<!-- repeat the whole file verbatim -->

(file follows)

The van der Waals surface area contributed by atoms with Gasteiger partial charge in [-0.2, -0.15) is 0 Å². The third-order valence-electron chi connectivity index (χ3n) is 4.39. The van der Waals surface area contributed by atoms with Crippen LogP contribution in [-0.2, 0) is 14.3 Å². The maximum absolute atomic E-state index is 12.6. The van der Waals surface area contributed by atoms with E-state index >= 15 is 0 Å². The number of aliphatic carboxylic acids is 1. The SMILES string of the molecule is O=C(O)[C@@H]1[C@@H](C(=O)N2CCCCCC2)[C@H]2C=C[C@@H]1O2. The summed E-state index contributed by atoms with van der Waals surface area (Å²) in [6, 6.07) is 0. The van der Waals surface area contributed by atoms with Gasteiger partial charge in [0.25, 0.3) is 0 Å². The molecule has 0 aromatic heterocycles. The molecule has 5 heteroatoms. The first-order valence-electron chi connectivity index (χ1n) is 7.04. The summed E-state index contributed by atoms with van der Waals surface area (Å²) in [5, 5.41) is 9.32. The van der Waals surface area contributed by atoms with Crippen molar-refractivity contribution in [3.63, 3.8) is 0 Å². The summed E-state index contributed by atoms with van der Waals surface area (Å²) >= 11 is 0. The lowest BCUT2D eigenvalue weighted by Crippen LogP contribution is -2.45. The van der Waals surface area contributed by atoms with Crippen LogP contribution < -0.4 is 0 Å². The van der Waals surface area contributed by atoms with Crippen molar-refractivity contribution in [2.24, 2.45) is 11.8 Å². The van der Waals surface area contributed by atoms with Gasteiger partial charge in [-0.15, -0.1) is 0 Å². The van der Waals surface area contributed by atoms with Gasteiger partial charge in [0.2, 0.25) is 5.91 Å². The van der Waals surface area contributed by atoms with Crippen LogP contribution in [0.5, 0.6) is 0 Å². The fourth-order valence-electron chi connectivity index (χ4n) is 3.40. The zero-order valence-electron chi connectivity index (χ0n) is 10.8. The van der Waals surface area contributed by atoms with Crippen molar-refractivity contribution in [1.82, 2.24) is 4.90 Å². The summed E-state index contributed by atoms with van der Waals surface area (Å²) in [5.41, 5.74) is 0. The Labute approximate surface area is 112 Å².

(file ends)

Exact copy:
The van der Waals surface area contributed by atoms with Gasteiger partial charge in [-0.2, -0.15) is 0 Å². The third-order valence-electron chi connectivity index (χ3n) is 4.39. The van der Waals surface area contributed by atoms with Crippen LogP contribution in [-0.2, 0) is 14.3 Å². The maximum absolute atomic E-state index is 12.6. The van der Waals surface area contributed by atoms with E-state index >= 15 is 0 Å². The number of aliphatic carboxylic acids is 1. The SMILES string of the molecule is O=C(O)[C@@H]1[C@@H](C(=O)N2CCCCCC2)[C@H]2C=C[C@@H]1O2. The summed E-state index contributed by atoms with van der Waals surface area (Å²) in [6, 6.07) is 0. The van der Waals surface area contributed by atoms with Gasteiger partial charge in [0.25, 0.3) is 0 Å². The molecule has 0 aromatic heterocycles. The molecule has 5 heteroatoms. The first-order valence-electron chi connectivity index (χ1n) is 7.04. The summed E-state index contributed by atoms with van der Waals surface area (Å²) in [5, 5.41) is 9.32. The van der Waals surface area contributed by atoms with Crippen molar-refractivity contribution in [3.63, 3.8) is 0 Å². The summed E-state index contributed by atoms with van der Waals surface area (Å²) >= 11 is 0. The lowest BCUT2D eigenvalue weighted by Crippen LogP contribution is -2.45. The van der Waals surface area contributed by atoms with Crippen LogP contribution < -0.4 is 0 Å². The van der Waals surface area contributed by atoms with Crippen molar-refractivity contribution in [2.24, 2.45) is 11.8 Å². The van der Waals surface area contributed by atoms with Gasteiger partial charge in [-0.15, -0.1) is 0 Å². The van der Waals surface area contributed by atoms with Gasteiger partial charge in [0.2, 0.25) is 5.91 Å². The van der Waals surface area contributed by atoms with Crippen LogP contribution in [0.5, 0.6) is 0 Å². The fourth-order valence-electron chi connectivity index (χ4n) is 3.40. The zero-order valence-electron chi connectivity index (χ0n) is 10.8. The van der Waals surface area contributed by atoms with Crippen molar-refractivity contribution in [1.82, 2.24) is 4.90 Å². The summed E-state index contributed by atoms with van der Waals surface area (Å²) in [5.41, 5.74) is 0. The Labute approximate surface area is 112 Å².